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On Sunday night Brent Musburger took his family to dinner at a restaurant outside Denver, the site of the Final Four. When it came time to pay the check, Musburger gave the waiter his CBS corporate American Express card. The waiter soon returned and said, "Sorry, Mr. Musburger, but the card didn't clear." Surprised, Musburger said, "They sure move fast, don't they?" To which the waiter replied, "April Fools'."
It was, indeed, the traditional day for practical jokes, which is why the media gathered for the Final Four had such a difficult time believing that Musburger and CBS had parted company after 22 years in which Musburger had become the face and voice of CBS Sports. He was everywhere, or so it seemed, talking, interviewing and interpreting, shifting sports and topics as smoothly as Mario Andretti shifts gears. When the shocking news leaked that CBS had declined to renew his contract, the Associated Press sat on the story for two hours, fearing a prank, and many of those calling Jimmy Tubbs, Musburger's personal assistant, insisted that he swear on tape that the split had, in fact, taken place.
The two sides differed in their versions of what had happened. CBS maintained that money wasn't a factor, even though The New York Times reported last Friday that Laurence Tisch, the company's chief executive officer, projects business to be so dreadful this year that for the second time in five years, he has ordered a round of cutbacks in staff and salaries. In 1985, Musburger signed a five-year, $10 million contract that, reportedly, made him second to Dan Rather on the CBS payroll. In view of the latest reductions, Tisch could hardly have improved on that deal without risking a palace revolt. According to CBS, the crucial stumbling block was Musburger's unwillingness to accept what amounted to a diminished role. Simply put, the network wanted less of Musburger and more of rising young broadcasters like Greg Gumbel and Jim Nantz (page 16).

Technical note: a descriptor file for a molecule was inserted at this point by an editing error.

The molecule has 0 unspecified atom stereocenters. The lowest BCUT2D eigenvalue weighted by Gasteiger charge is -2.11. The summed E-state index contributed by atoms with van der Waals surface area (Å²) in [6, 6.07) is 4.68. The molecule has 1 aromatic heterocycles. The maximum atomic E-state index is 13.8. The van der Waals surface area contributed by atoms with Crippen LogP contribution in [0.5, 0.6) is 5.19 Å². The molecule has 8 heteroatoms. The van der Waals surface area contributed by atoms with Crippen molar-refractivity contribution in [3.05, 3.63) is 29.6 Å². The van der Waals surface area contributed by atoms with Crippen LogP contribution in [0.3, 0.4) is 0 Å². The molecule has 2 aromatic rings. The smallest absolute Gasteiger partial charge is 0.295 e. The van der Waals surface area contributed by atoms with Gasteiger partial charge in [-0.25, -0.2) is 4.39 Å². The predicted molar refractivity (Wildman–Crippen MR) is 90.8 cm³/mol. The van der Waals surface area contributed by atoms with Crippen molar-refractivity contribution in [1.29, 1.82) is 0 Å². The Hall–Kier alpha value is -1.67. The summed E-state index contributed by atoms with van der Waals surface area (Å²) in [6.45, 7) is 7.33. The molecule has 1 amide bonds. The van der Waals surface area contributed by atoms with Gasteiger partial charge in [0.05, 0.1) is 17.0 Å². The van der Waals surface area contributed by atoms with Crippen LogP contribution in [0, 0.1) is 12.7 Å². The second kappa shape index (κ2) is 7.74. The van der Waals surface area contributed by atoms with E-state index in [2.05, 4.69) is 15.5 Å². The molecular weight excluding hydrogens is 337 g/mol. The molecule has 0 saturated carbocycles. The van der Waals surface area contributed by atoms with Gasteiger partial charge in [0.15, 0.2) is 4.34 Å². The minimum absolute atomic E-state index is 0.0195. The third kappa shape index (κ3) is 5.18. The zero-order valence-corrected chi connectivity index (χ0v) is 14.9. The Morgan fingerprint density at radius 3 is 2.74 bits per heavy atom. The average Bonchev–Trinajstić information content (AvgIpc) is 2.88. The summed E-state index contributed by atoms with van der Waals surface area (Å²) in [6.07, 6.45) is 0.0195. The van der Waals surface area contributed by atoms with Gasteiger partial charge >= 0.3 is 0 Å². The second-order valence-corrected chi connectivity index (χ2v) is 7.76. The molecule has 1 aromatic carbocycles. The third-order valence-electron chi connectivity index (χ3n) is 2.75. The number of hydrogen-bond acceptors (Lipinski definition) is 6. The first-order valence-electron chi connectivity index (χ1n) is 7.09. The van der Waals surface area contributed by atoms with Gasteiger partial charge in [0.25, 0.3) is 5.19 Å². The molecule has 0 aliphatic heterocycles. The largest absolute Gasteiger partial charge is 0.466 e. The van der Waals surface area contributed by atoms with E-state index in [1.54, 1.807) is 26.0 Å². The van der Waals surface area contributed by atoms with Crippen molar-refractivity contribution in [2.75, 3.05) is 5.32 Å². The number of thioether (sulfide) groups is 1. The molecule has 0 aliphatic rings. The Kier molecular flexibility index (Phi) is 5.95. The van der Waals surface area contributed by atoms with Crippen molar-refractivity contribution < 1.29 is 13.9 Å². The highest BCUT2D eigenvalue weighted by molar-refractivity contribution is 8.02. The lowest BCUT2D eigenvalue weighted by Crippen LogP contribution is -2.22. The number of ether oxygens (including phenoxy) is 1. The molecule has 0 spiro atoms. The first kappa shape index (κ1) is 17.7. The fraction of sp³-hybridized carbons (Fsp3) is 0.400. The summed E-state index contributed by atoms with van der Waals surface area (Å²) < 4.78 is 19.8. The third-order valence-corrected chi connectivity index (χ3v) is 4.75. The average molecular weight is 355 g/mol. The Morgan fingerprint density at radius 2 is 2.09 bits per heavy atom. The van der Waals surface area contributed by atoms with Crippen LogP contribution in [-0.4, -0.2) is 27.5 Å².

"He was making a lot of money and wanted more," said CBS spokesperson Susan Kerr, "but that wasn't the issue. It was more the amount of responsibility and the number of major events. I'm not saying he was making any demands that were more than what his role had been. But we just didn't want to go in that direction in the 1990s, having one person carry the flag. It's nice to see a different face on the air every week."
Which is a radical departure from the philosophy that prevailed at CBS Sports in the 1980s. Musburger became a victim of the unprecedented opportunity the network afforded him, and CBS has to take the blame for creating the role that Musburger filled so obsessively. He was so slick and competent at what he did—sifting through mountains of information, passing it on in a crisp, clear, concise way and doing play-by-play—that it became more convenient for CBS just to let Musburger do it instead of spreading around the exposure and the responsibility. Musburger, whose appetite for work is insatiable, loved having a finger in just about everything CBS Sports did. As Kerr put it, "Nobody ever looked at CBS without thinking of Brent Musburger, including the people who work here."